April 20, 2017
BISMARCK — Gov. Doug Burgum has approved North Dakota's first statewide restriction on where high-risk sex offenders can live, despite objections from the manager of the state's sex offender program.
Burgum signed House Bill 1334 into law Friday, April 14. The new law prohibits offenders deemed a high risk to re-offend from residing within 500 feet of a preschool or K-12 school.
The bill passed the House and Senate almost unanimously. The only opposition vote came from Rep. Luke Simons, R-Dickinson, who said such decisions should be left up to local municipalities.
"This bill was fully vetted by the Legislature, with a focus on the safety of constituents and their children, before being sent to the governor's desk," the governor's office said in a statement.
Barb Breiland, manager of North Dakota's sex offender program, testified against the bill. She's told The Forum she thinks the restriction could create "a false sense of security," which "could be very dangerous."
Over two dozen other states have imposed these sorts of blanket restrictions on where sex offenders can live, but no research has shown the restrictions prevent sex crimes. Rather, in some cases they've led to "loss of housing, loss of support systems, and financial hardship that may aggravate rather than mitigate offender risk," according to a 2014 report by the U.S. Department of Justice.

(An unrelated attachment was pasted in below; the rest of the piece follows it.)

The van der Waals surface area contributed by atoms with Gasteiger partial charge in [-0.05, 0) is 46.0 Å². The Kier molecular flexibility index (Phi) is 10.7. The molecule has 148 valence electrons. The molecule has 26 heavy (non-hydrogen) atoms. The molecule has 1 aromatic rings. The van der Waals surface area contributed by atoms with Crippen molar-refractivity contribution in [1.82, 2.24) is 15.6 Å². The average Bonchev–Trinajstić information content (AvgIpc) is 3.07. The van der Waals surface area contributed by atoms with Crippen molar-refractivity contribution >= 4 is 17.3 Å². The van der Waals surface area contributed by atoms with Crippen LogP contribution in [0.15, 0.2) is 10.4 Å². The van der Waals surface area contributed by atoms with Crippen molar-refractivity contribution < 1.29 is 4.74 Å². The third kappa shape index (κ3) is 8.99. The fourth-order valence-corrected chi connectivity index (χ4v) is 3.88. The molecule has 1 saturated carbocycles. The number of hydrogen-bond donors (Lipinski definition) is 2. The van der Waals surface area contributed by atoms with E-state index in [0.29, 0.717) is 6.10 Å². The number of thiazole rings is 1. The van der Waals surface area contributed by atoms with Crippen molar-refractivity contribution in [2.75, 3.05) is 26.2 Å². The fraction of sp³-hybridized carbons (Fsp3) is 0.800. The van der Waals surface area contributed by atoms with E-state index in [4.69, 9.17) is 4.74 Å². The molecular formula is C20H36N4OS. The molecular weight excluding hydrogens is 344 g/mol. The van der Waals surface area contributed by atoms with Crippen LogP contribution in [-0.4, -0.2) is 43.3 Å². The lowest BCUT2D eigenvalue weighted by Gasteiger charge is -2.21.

Asked about this, the governor's office said in its statement, "We encourage the Department of Corrections and Rehabilitation and law enforcement to closely monitor the implementation of this law to ensure it has the intended effect of enhancing public safety."
The bill's main sponsor, Rep. Lisa Meier, R-Bismarck, said the idea for the legislation came after her constituents raised concerns about a high-risk offender living by a Bismarck school.
It's unclear how many of the state's high-risk offenders live near schools and will need to move. North Dakota has about 130 preschools and about 480 K-12 schools.
Fargo police estimated that four of the city's roughly 25 high-risk offenders live within 500 feet of a school. Unclear on what defined a preschool, the police only included K-12 schools in their estimate.
The new law goes into effect Aug. 1, said the governor's spokesman, Mike Nowatzki. Violating the law will be a Class C felony with a maximum penalty of five years in prison and a $10,000 fine. ..Source.. by Archie Ingersoll